A recent TikTok challenge informing viewers on how to steal Kia vehicles with a USB cable has caused a rise in car thefts across several cities in the United States.
Many of the car thefts are believed to have been a part of a TikTok trend called the “Kia challenge,” where users are challenged to steal the vehicles by smashing the windows and using a USB cable or phone charger to start the car.
Many of the stolen vehicles have been older Kia and Hyundai models. The group of mostly teenagers who call themselves “Kia Boyz” on the social video platform are targeting the vehicles due to the ease of starting the cars. The challenge videos on TikTok show mostly younger users taking the vehicles for joyrides and crashing or abandoning them.
Police departments in several cities across the United States have been reporting an increasing number of Kia and Hyundai car thefts that they believe are connected to the TikTok challenge.
The Louisville Metro Police Department (LMPD) announced on Wednesday that 52 vehicles, half of which were Kias and the other half Hyundais, were stolen between July 1 and July 25.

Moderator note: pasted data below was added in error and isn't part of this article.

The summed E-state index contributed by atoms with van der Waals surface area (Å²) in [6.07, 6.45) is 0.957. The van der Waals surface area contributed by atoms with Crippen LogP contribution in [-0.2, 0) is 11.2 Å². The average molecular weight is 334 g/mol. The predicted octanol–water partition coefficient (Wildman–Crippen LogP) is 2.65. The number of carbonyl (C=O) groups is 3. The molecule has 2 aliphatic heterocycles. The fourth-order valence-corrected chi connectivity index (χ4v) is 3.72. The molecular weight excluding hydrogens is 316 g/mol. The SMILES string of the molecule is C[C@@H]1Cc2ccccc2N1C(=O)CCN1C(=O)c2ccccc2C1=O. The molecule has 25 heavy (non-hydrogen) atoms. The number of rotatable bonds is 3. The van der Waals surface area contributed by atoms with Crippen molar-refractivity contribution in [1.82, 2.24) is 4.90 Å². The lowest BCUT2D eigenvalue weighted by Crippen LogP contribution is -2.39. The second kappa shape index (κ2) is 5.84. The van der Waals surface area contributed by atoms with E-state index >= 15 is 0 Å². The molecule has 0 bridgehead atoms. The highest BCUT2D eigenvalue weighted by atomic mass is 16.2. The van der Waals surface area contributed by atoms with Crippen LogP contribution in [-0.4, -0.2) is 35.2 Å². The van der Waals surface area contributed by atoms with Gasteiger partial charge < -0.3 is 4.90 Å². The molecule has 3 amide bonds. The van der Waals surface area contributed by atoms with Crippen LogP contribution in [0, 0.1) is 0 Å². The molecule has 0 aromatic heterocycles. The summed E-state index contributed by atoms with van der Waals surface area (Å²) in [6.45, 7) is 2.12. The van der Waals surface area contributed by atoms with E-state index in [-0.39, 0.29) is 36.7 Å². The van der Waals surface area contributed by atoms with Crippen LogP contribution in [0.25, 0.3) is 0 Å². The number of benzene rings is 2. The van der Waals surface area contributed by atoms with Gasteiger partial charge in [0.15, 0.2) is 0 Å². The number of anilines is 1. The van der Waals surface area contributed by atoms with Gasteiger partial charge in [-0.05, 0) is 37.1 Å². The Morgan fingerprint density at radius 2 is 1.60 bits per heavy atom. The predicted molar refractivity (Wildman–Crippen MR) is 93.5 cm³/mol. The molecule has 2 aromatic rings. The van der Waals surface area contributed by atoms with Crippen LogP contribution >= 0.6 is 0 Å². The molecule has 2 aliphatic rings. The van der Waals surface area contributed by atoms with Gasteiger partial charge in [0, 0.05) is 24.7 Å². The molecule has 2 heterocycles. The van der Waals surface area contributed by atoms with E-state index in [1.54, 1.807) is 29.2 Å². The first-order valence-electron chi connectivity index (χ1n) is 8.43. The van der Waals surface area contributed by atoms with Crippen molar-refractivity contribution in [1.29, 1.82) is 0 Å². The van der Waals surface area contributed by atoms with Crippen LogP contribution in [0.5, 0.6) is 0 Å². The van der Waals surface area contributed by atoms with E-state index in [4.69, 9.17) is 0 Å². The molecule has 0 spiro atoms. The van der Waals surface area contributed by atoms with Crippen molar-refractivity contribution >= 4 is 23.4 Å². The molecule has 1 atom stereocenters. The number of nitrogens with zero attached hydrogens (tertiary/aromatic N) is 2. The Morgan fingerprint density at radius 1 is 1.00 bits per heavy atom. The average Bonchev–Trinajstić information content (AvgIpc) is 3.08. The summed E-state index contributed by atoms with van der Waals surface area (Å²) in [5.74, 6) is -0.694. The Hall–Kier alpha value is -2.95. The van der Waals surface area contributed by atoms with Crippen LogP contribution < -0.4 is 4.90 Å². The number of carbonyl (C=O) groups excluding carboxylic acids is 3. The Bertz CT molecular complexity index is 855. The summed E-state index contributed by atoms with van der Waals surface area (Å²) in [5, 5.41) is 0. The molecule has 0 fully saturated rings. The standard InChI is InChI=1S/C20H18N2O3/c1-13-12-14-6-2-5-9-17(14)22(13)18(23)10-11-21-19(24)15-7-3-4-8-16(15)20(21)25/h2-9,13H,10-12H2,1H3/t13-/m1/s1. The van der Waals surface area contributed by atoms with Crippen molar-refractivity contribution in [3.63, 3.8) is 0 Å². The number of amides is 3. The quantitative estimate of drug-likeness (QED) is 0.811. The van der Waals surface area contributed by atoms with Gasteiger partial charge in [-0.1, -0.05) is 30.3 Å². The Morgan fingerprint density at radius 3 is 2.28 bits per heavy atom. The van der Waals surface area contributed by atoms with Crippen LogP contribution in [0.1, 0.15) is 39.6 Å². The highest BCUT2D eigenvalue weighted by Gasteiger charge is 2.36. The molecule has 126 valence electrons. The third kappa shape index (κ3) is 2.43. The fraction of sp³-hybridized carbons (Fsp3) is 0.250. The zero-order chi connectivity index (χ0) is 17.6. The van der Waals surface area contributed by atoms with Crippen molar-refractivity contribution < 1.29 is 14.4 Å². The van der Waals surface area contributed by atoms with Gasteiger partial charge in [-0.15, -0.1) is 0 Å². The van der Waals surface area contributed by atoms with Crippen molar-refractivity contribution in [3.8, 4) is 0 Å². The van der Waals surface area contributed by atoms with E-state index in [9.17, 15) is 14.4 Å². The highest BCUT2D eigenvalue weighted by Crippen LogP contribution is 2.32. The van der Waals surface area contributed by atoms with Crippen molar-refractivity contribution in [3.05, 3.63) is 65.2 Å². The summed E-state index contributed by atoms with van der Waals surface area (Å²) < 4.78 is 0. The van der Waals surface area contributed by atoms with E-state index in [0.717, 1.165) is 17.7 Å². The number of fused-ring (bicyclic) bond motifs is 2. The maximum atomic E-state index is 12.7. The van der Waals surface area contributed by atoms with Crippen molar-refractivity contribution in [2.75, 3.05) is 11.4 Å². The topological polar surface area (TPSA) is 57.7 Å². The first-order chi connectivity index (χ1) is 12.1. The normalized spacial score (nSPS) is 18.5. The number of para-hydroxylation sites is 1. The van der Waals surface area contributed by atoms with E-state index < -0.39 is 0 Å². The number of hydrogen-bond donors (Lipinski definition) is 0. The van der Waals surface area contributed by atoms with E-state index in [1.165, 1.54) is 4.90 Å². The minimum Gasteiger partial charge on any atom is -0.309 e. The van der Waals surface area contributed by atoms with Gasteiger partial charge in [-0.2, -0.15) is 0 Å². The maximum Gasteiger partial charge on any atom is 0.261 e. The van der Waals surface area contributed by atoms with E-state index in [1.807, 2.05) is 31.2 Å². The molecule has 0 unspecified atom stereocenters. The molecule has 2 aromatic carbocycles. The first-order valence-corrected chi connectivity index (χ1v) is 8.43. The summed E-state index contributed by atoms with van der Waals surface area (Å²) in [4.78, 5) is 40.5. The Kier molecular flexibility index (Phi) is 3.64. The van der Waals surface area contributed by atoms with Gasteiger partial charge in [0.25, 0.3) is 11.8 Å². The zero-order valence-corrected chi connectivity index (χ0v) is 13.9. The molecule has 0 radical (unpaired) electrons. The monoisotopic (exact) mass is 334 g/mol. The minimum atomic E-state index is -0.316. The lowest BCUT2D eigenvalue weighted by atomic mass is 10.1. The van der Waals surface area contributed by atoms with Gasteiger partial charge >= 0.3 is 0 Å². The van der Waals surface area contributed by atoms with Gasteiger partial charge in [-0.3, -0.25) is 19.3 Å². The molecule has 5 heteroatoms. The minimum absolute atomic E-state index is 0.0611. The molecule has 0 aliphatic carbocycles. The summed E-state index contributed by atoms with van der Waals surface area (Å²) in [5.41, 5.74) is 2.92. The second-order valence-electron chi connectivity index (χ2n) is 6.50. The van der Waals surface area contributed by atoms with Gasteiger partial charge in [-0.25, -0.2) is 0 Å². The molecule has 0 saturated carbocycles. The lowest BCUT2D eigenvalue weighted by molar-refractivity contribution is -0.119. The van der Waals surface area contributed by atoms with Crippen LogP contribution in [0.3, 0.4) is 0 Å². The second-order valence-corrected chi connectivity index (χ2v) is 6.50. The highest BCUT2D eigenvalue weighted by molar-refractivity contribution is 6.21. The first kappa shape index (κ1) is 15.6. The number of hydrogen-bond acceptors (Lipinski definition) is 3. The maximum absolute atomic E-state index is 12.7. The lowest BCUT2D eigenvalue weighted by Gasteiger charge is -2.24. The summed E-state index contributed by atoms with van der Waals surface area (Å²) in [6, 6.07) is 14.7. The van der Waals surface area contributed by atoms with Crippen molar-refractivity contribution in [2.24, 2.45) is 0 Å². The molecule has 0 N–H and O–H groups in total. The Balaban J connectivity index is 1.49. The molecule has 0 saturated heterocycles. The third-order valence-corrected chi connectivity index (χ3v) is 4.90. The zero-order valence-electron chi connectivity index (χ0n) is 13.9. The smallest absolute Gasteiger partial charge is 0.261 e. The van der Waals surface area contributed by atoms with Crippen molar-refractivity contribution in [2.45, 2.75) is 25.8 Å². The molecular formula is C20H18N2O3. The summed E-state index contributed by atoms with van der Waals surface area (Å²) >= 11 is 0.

Dwight Mitchell of LMPD told WLKY that half of the stolen vehicles had been recovered and recommended that individuals keep their cars secure by purchasing steering wheel locks and parking vehicles in open, well-lit areas.
The Arlington Police Department received 12 reports of stolen Kia vehicles, with most occurring towards the end of July. Several underaged inviduals have been arrested and charged.
“You’ve heard of all these challenges, things that are very dangerous,” Arlington police spokesperson Jesse Minton told WFAA News. “When a certain model car is hardly ever stolen and now all of a sudden we see five or 10 in a month, that’s gonna hit our auto theft crew’s radar.”
Police in St. Petersburg, Florida, reported 56 stolen vehicles in the last two weeks, with 23 of them being 2021 or older Kia and Hyundai models.
In Grand Rapids, Michigan, Hyundai and Kia vehicles made up about 45 percent of the city’s car theft reports in June, and similar spikes have been reported in Memphis, Tennessee, and Cincinnati, Ohio, among other cities.